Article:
Taking Science to School: NRC Recommendations for K-8 Science

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Publication date: 
20 December 2006

As reported in FYI #142, a new National Research Council report critiques current K-8 science education practices. “The emerging understanding of how children learn science in kindergarten through eighth grade paints a very different picture of the science learner than existed 20 or 30 years ago,” the report states. Yet too often, it finds that “the instructional and curricular approaches currently used in classrooms do not reflect this emerging understanding of children as competent learners who can engage in scientific tasks throughout their schooling. Instead, current approaches are often based on now outdated knowledge about cognitive development and misunderstanding of its implications concerning how to design instruction for young and novice learners.”

Based on the most recent research on learning and cognitive development, the report proposes a new framework for proficiency in science, based on four interwoven strands (see FYI #142). It then makes the following recommendations for reforming K-8 science education, including teacher professional development:


RECOMMENDATION 1: “Developers of standards, curriculum, and assessment should revise their frameworks to reflect new models of children’s thinking and take better advantage of children’s capabilities.”

RECOMMENDATION 2: “The next generation of standards and curricula at both the national and state levels should be structured to identify a few core ideas in a discipline and elaborate how those ideas can be cumulatively developed over grades K-8.”

RECOMMENDATION 3: “Developers of curricula and standards should present science as a process of building theories and models using evidence, checking them for internal consistency and coherence, and testing them empirically. Discussions of scientific methodology should be introduced in the context of pursuing specific questions and issues rather than as templates or invariant recipes.”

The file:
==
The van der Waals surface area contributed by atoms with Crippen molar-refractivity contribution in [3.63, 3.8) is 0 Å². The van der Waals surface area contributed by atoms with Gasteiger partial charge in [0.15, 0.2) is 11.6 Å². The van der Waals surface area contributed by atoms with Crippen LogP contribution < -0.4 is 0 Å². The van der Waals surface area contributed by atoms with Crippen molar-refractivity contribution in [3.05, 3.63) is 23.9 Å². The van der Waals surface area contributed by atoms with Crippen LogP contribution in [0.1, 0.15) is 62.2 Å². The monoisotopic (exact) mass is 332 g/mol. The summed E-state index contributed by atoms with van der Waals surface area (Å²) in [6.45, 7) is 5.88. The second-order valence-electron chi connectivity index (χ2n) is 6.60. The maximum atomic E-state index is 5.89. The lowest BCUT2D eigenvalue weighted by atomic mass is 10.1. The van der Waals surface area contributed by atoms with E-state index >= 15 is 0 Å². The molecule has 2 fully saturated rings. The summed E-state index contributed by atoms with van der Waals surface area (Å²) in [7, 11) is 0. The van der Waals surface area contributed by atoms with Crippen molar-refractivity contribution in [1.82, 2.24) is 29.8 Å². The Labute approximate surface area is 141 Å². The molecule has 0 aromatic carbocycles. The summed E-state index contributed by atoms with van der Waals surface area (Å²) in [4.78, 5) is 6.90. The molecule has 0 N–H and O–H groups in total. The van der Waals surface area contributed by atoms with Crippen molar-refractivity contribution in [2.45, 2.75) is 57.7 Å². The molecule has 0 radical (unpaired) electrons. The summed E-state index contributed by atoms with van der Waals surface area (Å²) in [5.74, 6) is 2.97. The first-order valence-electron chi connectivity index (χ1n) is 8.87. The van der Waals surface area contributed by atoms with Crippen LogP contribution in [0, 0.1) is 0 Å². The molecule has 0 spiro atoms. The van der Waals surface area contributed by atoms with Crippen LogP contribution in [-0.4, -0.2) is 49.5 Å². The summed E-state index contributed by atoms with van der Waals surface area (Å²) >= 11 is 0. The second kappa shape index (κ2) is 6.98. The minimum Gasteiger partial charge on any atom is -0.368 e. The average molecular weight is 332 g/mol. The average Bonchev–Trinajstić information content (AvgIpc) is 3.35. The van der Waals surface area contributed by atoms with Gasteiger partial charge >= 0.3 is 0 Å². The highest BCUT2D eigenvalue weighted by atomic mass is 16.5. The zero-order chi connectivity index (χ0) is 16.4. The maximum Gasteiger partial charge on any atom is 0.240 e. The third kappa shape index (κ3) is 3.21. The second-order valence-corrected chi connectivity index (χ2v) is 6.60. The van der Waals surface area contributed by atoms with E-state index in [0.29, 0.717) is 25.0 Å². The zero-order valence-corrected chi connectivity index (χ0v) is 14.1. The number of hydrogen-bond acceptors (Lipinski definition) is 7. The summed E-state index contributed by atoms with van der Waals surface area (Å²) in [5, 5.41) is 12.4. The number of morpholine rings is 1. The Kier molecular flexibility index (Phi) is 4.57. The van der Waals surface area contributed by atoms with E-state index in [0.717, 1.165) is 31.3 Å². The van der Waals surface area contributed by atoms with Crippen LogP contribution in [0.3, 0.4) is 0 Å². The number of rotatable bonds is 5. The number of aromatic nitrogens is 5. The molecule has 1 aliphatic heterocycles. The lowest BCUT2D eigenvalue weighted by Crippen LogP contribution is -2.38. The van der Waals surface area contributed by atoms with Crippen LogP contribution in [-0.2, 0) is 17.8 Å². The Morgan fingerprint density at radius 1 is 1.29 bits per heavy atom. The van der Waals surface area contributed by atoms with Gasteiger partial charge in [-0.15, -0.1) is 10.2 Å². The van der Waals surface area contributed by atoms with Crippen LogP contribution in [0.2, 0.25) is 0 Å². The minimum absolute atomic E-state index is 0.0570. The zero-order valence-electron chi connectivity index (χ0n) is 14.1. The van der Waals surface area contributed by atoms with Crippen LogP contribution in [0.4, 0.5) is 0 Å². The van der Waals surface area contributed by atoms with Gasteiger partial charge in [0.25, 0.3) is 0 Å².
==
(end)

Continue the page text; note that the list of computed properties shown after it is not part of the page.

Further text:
RECOMMENDATION 4: “Science instruction should provide opportunities for students to engage in all four strands of science proficiency.”

RECOMMENDATION 5: “State and local leaders in science education should provide teachers with models of classroom instruction that provide opportunities for interaction in the classroom, where students carry out investigations and talk and write about their observations of phenomena, their emerging understanding of scientific ideas, and ways to test them.”


RECOMMENDATION 6: “State and local school systems should ensure that all K-8 teachers experience sustained science-specific professional development in preparation and while in service. Professional development should be rooted in the science that teachers teach and should include opportunities to learn about science, about current research on how children learn science, and about how to teach science.”

RECOMMENDATION 7: “University-based science courses for teacher candidates and teachers’ ongoing opportunities to learn science in service should mirror the opportunities they will need to provide for their students, that is, incorporating practices in the four strands that constitute science proficiency and giving sustained attention to the core ideas in the discipline. The topics of study should be aligned with central topics in the K-8 curriculum.”

RECOMMENDATION 8: “Federal agencies that support professional development should require that the programs they fund incorporate models of instruction that combine the four strands of science proficiency, focus on core ideas in science, and enhance teachers’ science content knowledge, knowledge of how students learn science, and knowledge of how to teach science.”

The report identifies “Critical Areas for Research and Development” in the following areas: Learning Across the Four Strands; Identifying Core Ideas and Developing Learning Progressions; Curriculum and Instruction; Professional Development and Teacher Learning; Evaluation and Scale-Up; and Diversity and Equity.

Of Diversity and Equity, the committee “is unanimous in emphasizing the pressing need to understand the sources of inequity in science education and to identify strategies for eradicating these inequities.” It declares that “all students, regardless of background, have the capabilities needed to engage with and be successful in science.” However, “given the scope of this study and limited time, the committee was unable to undertake a thorough review” of this topic and generate conclusions or recommendations. Instead, the committee identifies this as one of the “critical areas for further research.”

As indicated in FYI #142, the entire report, “Taking Science to School: Learning and Teaching Science in Grades K-8,” runs more than 200 pages. It can be purchased online from the National Academies Press at http://books.nap.edu/catalog/11625.html either as a prepublication copy, a pdf download, or downloaded by individual chapters.